Ministers today outlined proposals to introduce consistent and standardised rules across the country for what can and cannot be recycled – mirroring a recommendation from the UK’s first-ever National Infrastructure Assessment.
In a consultation published today, Environment Secretary Michael Gove proposes that glass bottles and containers, paper and card, plastic bottles, pots, tubs and trays would be collected from all homes – with the possibility that the colour of bins for separating recyclable waste would also be standardised.
The proposals also include that all homes would benefit from weekly food waste collections by 2023.
Today’s consultation includes measures recommended in the UK’s first-ever National Infrastructure Assessment, which proposed a target for recycling 65 per cent of municipal waste and three quarters of all plastic packaging by 2030.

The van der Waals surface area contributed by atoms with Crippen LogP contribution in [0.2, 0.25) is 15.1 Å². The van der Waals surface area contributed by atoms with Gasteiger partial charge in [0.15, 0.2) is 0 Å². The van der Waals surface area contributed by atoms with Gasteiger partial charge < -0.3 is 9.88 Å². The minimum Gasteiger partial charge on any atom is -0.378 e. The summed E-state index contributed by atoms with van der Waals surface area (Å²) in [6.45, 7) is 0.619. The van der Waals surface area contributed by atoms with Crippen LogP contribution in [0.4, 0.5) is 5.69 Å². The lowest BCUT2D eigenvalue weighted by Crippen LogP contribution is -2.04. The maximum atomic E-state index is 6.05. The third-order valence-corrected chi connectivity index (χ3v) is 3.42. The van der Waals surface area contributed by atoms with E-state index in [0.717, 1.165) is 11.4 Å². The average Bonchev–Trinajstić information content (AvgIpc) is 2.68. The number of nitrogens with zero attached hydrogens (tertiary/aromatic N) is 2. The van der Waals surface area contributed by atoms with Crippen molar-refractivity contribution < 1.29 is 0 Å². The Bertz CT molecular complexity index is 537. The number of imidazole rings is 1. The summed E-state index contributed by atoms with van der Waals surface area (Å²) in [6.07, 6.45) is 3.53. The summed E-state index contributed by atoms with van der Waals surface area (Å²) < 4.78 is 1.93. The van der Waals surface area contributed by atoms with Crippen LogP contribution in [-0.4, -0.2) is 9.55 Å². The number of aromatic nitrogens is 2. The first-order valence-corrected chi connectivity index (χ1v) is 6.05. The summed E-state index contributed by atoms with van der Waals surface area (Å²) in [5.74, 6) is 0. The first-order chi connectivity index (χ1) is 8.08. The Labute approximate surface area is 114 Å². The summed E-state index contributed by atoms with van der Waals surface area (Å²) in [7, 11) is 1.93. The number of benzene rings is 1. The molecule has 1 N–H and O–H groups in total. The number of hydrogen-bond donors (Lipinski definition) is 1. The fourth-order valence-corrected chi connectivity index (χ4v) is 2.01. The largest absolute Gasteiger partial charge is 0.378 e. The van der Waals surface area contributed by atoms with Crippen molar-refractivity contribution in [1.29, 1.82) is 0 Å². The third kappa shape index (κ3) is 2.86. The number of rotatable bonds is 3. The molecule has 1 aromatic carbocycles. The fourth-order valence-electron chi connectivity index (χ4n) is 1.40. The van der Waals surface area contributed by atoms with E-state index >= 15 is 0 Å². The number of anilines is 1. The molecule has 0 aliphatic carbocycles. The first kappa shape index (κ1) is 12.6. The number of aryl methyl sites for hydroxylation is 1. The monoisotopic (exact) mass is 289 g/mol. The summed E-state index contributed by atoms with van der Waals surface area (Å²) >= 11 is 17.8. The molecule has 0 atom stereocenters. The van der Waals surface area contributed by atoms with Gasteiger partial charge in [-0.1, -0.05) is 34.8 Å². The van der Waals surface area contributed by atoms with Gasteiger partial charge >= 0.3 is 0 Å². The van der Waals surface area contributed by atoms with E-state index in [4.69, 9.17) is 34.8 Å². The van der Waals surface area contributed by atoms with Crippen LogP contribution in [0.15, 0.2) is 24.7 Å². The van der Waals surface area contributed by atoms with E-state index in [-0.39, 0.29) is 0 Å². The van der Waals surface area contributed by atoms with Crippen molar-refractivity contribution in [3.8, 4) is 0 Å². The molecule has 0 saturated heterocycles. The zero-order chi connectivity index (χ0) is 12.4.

Responding, a National Infrastructure Commission spokesperson said:
“Our research shows clear public support for further action to tackle waste and recycle more – so today’s proposals are a welcome step towards achieving that.
“Our National Infrastructure Assessment – the first of its kind for the UK – includes these proposals and more to help meet key targets for two thirds of all municipal waste and three quarters of all plastic packaging to be recycled by 2030. We look forward to seeing how these are adopted through the measures the Government is look to take, and through the country’s first-ever National Infrastructure Strategy due later this year.”
Notes to Editors:
Details of the National Infrastructure Assessment recommendations on cutting waste and boosting recycling rates can be found here